Aaron Regunberg: Voter ID Leads to Voter Disenfranchisement

Friday, April 27, 2012


On Tuesday I voted in the Presidential Primary. But thanks to Rhode Island’s new voter ID legislation, which requires all voters to show one of a prescribed list of identification cards in order to cast a vote, I easily might not have had this opportunity to exercise one of my fundamental rights as an American.

When I arrived at my polling place, I was asked to show my ID. Curious about how this new process would play out, I asked, “What if I didn’t have an ID?” The poll worker smiled and said, “Well, there’s lots of different IDs you could use.” I pressed, “But what if I didn’t have any of them—if I didn’t have an ID at all?” One of the nearby poll workers joked, “Then you’d be arrested.” I laughed, but after a moment asked again. There was a pause, and then the poll worker responded, “Well, then you couldn’t vote.”

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Of course, I had done my research. I knew that this year, as a phasing-in measure, folks without IDs would still be allowed to fill in a provisional ballot. And, anyways, I had just been doing an experiment; fortunately for me, I actually had an ID with me and was able to show it and cast my vote. By luck of the draw, I happen to be in a privileged enough position that this legislation doesn’t really affect me. I’m privileged to have known where to look up the new voting requirements. I’m privileged to have continuous access to the internet, so I could easily find out what exactly I’d need to bring to the polling place in order to vote. I’m privileged to already have an ID, as well as a stable home address to list on it. And if I didn’t have an ID, I’m privileged enough to have the resources to get one without too much difficulty.

These are all privileges that many middle-class folks in my position think of as universally shared. But there are lots of people in our state who aren’t in the privileged situation I have the luck of being in, and given the conversation I had when I voted Tuesday, it seems hard to deny that someone a little less informed than me—but with just as much of a right to vote—could easily have walked out of that polling place disenfranchised. It wouldn’t have been the fault of any individual poll worker or ID-less citizen. Rather, they blame lies on this undemocratic law itself.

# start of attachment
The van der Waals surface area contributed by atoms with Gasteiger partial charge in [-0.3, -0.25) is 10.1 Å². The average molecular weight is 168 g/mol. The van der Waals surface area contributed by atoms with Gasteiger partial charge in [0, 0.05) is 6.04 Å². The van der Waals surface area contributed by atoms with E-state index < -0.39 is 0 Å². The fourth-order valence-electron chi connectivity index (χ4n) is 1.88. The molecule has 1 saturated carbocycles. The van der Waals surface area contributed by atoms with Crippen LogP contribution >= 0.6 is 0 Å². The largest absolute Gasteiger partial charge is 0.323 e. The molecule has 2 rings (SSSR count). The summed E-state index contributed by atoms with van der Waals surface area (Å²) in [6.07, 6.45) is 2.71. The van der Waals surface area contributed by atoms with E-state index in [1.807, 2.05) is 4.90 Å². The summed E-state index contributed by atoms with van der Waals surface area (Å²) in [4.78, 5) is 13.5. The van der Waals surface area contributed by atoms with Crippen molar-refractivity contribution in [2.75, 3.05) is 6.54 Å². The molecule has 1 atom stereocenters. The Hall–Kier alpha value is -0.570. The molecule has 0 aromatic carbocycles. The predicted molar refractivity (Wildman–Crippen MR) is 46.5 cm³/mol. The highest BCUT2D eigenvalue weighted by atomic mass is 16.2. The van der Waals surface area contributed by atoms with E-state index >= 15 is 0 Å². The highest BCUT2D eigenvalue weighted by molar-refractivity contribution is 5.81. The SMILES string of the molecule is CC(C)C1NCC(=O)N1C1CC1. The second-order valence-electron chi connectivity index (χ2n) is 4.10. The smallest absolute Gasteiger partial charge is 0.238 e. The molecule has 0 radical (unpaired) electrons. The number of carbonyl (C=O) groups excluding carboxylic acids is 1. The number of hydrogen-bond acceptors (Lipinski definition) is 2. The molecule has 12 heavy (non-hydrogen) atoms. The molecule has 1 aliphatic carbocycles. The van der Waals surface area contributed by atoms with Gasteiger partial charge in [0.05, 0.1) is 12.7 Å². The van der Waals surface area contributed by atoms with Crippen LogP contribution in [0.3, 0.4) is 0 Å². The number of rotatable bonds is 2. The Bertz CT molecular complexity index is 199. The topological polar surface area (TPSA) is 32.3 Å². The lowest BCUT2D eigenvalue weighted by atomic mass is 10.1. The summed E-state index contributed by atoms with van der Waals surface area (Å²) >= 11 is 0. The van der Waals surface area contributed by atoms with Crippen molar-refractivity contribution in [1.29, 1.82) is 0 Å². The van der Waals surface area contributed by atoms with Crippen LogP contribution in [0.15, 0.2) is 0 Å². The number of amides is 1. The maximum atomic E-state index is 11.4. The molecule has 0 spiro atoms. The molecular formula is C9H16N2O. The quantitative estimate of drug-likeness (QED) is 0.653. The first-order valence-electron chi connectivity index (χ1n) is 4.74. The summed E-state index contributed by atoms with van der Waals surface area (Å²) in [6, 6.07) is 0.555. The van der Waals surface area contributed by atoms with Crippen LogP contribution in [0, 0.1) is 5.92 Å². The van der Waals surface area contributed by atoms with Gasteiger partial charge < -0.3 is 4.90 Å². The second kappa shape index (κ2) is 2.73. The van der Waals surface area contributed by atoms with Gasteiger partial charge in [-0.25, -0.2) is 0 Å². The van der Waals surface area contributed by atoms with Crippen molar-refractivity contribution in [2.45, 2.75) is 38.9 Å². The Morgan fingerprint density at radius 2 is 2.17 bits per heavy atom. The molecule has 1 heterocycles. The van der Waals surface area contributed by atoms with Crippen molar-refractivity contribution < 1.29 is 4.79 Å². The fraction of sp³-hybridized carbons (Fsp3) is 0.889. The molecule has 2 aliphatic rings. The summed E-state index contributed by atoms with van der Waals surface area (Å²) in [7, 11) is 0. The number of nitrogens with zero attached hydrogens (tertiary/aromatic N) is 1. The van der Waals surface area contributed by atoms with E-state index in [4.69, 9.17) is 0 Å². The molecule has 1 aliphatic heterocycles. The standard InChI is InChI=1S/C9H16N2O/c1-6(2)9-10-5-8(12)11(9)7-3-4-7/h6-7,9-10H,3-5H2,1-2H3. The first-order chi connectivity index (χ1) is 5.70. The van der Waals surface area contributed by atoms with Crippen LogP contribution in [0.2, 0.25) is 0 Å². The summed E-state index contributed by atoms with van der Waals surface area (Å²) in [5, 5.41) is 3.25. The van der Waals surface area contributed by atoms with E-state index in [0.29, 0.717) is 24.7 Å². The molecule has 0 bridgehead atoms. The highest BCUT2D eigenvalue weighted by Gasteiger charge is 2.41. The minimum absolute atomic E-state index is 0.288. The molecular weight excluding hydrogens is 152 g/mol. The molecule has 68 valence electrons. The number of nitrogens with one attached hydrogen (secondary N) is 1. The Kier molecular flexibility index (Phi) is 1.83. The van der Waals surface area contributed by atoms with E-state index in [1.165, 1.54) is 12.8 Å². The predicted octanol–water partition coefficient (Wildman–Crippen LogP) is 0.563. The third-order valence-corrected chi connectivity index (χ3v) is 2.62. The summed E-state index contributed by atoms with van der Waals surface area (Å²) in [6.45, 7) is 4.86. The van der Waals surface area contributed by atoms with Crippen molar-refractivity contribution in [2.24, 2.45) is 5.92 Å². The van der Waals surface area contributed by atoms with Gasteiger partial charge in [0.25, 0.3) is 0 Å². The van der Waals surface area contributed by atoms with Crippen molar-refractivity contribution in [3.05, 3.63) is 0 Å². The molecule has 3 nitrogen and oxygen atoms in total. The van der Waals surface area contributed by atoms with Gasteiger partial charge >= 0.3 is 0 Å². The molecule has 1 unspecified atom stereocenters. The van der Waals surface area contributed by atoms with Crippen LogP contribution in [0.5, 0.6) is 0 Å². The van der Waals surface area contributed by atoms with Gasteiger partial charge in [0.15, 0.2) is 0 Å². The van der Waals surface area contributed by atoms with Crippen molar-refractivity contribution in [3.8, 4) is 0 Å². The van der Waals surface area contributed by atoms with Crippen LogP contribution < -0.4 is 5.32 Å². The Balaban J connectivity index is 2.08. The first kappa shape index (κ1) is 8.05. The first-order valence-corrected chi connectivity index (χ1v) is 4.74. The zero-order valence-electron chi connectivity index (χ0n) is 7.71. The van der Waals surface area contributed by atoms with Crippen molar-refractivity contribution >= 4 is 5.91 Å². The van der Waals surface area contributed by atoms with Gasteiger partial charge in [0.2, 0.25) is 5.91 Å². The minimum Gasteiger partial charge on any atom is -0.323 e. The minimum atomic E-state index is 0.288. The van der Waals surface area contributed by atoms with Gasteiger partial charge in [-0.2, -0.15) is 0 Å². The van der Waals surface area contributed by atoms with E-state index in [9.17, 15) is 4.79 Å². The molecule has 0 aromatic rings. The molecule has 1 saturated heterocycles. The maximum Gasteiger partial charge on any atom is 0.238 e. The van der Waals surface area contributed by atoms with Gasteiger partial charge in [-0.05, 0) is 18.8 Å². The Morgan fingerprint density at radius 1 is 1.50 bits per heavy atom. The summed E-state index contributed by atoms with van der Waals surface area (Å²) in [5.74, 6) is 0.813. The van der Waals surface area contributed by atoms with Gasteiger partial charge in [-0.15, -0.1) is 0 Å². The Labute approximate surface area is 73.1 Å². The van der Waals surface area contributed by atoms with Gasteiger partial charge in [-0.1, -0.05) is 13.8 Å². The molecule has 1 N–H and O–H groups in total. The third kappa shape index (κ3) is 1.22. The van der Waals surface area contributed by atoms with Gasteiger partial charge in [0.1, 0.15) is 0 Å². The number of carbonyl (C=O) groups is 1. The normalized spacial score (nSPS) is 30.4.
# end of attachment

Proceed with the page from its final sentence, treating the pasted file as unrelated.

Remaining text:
The evidence is clear that voter ID laws like these have a disproportionate chance of disenfranchising African Americans, Latinos, seniors, and citizens who are low income or homeless. For example, when the Justice Department investigated Texas’ new voter ID law, it found that a Latino registered voter is at least 46.5 percent, and potentially up to 120.0 percent, more likely than a non-Latino registered voter to lack required forms of identification. Obviously those numbers apply to the Texas population, but it seems fair to assume that similar disproportionately exists in Rhode Island. And that’s not even getting into the populations that have an even more difficult time acquiring an ID, such as the homeless or the very elderly.

After Tuesday’s primary, there were lots of glowing reports of how the new voter ID system went off without any hitches. But only 3 percent of Rhode Island’s registered voters went to the polls Tuesday, and those who did were the most die-hard voters in the state—precisely the folks who are least likely to be affected by this legislation. In an election with greater turnout, the chances of voter disenfranchisement are exponentially higher. And the craziest part is, no advocates of this law anywhere in the country have produced credible evidence that the type of voter fraud prevented by voter ID even exists in any marginally appreciable way.

To paraphrase a recent quote from 60 Minutes’ Andrew Cohen, you can be stupid and vote in America. You can be drunk and vote in America. You can be mentally insane and vote in America. You can vote in America for Snooki, or, like tens of millions of Americans, you can choose to not vote at all. But if you cannot afford the time and money it takes to get a driver’s license or another form of required ID, you’re out of luck. We’re talking about a real affront to our democratic values here, and all I can do is hope that—like previous forms of voter disenfranchisement that have existed in our country—we will someday overcome this too.


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